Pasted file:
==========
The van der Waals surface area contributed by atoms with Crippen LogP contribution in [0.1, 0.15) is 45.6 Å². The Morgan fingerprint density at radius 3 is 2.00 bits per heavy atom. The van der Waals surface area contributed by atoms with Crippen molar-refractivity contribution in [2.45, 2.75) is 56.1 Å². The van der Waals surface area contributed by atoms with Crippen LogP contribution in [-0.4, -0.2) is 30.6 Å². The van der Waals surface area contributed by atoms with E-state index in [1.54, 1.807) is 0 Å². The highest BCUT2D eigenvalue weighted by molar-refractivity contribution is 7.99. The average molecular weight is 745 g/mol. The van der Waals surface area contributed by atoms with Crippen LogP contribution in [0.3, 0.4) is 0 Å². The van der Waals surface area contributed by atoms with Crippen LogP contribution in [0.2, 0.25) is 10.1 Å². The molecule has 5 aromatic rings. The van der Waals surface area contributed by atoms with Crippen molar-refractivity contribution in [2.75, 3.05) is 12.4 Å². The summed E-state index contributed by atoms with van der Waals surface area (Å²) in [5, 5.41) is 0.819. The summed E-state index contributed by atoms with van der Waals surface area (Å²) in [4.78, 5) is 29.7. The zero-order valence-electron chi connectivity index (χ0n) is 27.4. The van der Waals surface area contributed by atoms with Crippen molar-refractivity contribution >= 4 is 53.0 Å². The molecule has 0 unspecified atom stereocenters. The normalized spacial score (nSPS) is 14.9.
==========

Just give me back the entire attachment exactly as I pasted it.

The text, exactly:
The van der Waals surface area contributed by atoms with Crippen LogP contribution in [0.1, 0.15) is 45.6 Å². The Morgan fingerprint density at radius 3 is 2.00 bits per heavy atom. The van der Waals surface area contributed by atoms with Crippen molar-refractivity contribution in [2.45, 2.75) is 56.1 Å². The van der Waals surface area contributed by atoms with Crippen LogP contribution in [-0.4, -0.2) is 30.6 Å². The van der Waals surface area contributed by atoms with E-state index in [1.54, 1.807) is 0 Å². The highest BCUT2D eigenvalue weighted by molar-refractivity contribution is 7.99. The average molecular weight is 745 g/mol. The van der Waals surface area contributed by atoms with Crippen LogP contribution in [0.3, 0.4) is 0 Å². The van der Waals surface area contributed by atoms with Crippen LogP contribution in [0.2, 0.25) is 10.1 Å². The molecule has 5 aromatic rings. The van der Waals surface area contributed by atoms with Crippen molar-refractivity contribution in [2.75, 3.05) is 12.4 Å². The summed E-state index contributed by atoms with van der Waals surface area (Å²) in [5, 5.41) is 0.819. The summed E-state index contributed by atoms with van der Waals surface area (Å²) in [4.78, 5) is 29.7. The zero-order valence-electron chi connectivity index (χ0n) is 27.4. The van der Waals surface area contributed by atoms with Crippen molar-refractivity contribution >= 4 is 53.0 Å². The molecule has 0 unspecified atom stereocenters. The normalized spacial score (nSPS) is 14.9.